Essay: Discussion on Espionage and Seditions Acts, Japanese-Americans internment and the Red Scare

Discussion on Espionage and Seditions Acts, Japanese-Americans internment, and the Red Scare

As outlined in an article by Dashiell, the Espionage Act was passed on 15th June 1917 while the Seditions act was enacted the following year on 16th May 1918 (n.d). World War 1 took effect on 28th July 1914 and lasted until the end of 1918. While the war persisted, enmity grew stronger between the United States and Germany. In an effort to beat Germany and its allied groups, the United States enacted the Espionage Act to restrict the publishing and expression of opinions to protect U.S military intelligence during the war. The act was enforced to ensure shipping security and curb spying acts. The act was later amended by the U.S Congress in 1918with the Seditions Act making it a crime to speak or write anything in relation to the participation of America in the war.

Internment of Japanese-Americans During ww2 dates back to 7th December 1941. Japanese Americans were evacuated from their main settlement areas of California, Washington Oregon, and Arizona. According to Al Odah and Rasul, Japanese –Americans were denied hearings in regard to this matter and no charges were pressed. As a result, about 120,000 left their homes for detainment. (2005). “The U.S Army Western Defense Command planned and enforced the evacuation of Japanese-Americans, first to temporary centers than to permanent relocation centers that were being constructed throughout the western United States.” (Carollo, 2016). These actions were propagated by an attack on Pearl Harbor by Japan. Men women and children were detained for a period of three months under tight military supervision. These victims were mainly held in swamp areas and wind deserts of the United States. This order was signed by American president Roosevelt. This internment was later resolved by the Civil Liberties Act of 1988 which declared internment a social injustice and was signed by U.S President Reagan after an apology.

“Mc Carthyism” is a term that is coined by an anti-communism senator; Joseph Mac Carthy. (Wendy 2007). In the early 1930s, a number of American citizens appealed to communist ideologies. This was motivated by factors such as African rights and unemployment issues. As communist numbers grew, an anti-communist movement also grew motivated by leftists who feared communism subversion. This was followed by anti-communism tactics like loyalty oaths adoption and FBI spying to counter communism influence. Communism however gained ground after the U.S joined the Soviet Union against Hitler who had invaded the Soviet Union. After the 1946 elections, President Truman established a Loyalty Security Program which declared communists disloyal. This was towards the end of the 2nd World war. Restrictions on association and expressions were made to clear the influence of communism after the U.S had joined the Soviet Union during the war against Germany. This created hysteria over the red menace or the red scare. In a bid to gain political advantage, McCarthy took this opportunity to improve his political position. “He claimed to hold in his hand a list of 205 communists in the state department.” (Wendy, 2007). This clearly shows his stand against communism thus giving anti-communism the title Mc McCarthyism.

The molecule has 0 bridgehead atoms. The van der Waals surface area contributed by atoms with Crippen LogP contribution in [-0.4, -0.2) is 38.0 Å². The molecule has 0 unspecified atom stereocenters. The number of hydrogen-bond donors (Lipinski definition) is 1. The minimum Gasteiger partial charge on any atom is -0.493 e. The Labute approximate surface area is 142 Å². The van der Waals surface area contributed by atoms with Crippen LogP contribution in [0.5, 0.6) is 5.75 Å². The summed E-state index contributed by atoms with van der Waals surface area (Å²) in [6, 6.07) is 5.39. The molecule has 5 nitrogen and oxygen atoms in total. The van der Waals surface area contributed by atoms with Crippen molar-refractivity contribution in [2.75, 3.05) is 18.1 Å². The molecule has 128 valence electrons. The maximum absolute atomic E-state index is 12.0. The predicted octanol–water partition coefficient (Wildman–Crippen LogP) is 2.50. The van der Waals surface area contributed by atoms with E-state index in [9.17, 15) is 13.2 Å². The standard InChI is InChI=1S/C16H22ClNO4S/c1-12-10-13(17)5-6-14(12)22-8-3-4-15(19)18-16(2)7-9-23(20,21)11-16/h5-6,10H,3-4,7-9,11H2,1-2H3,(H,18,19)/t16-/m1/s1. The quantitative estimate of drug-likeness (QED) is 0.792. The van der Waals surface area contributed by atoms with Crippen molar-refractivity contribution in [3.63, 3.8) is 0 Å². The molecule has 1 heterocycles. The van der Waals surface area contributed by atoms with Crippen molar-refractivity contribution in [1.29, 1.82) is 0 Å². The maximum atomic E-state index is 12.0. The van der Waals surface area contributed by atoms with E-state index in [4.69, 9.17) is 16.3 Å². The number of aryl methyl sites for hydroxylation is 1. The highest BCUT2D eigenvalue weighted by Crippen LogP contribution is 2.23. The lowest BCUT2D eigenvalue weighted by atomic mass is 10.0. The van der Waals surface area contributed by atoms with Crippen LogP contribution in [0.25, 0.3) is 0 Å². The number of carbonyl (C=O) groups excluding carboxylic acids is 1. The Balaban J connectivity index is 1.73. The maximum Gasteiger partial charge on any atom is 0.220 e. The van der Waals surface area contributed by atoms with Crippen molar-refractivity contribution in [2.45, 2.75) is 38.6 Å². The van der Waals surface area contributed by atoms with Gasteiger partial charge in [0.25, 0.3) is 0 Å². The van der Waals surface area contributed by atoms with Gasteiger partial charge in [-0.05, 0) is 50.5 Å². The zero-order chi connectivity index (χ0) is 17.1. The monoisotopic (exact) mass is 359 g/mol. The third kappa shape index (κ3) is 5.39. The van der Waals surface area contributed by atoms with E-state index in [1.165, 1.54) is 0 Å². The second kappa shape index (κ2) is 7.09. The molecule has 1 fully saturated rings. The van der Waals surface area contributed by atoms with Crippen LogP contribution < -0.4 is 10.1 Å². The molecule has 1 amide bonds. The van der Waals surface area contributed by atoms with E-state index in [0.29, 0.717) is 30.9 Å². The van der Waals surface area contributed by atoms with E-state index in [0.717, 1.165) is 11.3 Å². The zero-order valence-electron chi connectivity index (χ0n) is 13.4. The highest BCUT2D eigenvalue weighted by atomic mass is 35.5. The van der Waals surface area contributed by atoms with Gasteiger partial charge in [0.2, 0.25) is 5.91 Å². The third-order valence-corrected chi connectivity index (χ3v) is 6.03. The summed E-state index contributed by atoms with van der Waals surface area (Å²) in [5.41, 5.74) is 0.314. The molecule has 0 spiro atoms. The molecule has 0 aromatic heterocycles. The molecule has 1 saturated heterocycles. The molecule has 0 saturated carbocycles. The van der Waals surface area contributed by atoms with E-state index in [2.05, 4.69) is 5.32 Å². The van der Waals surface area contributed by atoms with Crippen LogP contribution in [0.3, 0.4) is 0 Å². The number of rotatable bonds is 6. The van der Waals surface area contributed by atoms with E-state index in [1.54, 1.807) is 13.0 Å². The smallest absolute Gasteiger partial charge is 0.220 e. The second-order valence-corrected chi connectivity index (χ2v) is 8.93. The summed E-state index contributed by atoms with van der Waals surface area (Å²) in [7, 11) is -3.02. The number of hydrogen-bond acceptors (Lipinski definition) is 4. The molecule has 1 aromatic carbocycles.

The pentagon papers are a study between 1945 to 1968 that exposed a U.S government policy about Indochina which is said to be based on false myths and lies. On 17th June 1967, a team was selected by U.S Defense secretary; Robert Mc Namara to study and analyze U.S decision-making between early 1940 to 1968 in Vietnam. The team of thirty-six men remained unnamed apart from Leslie Gelb and Daniel Ellsberg who later took to smuggling them in in1969. He distributed them to the Washington Post and the New York Times. The papers were allegedly written to protect U.S interests in the Far East.

The personal Liberties of American citizens should not be curtailed at all because such measures deny them their rights such as movement and access to important amenities. For instance, the internment of Japanese-Americans denied access to good housing and access to food. It also destructed their social livelihood. I would not agree with government arguments such as restriction of association and freedom of expression since human rights are placed at stake due to such measures which is a breach of democratic rights and human oppression. It is important to learn that citizens of a country deserve to be protected without harassment due to race or nationality for instance in the case of Japanese-American internment. It can be learned that citizens also have the freedom to express their opinions responsibly, especially in the case of Mc McCarthyism.


Stone, G. R. (2005). Rasul v. Bush and Al Odah v. United States. New York University Review of Law and Social Change29, 613.

Wall, W. (2009). Anti-Communism in the 1950s. The Gilder Lehrman Institute of American History.

Gravel, M. (1971). The Pentagon Papers. Boston: Little, Brown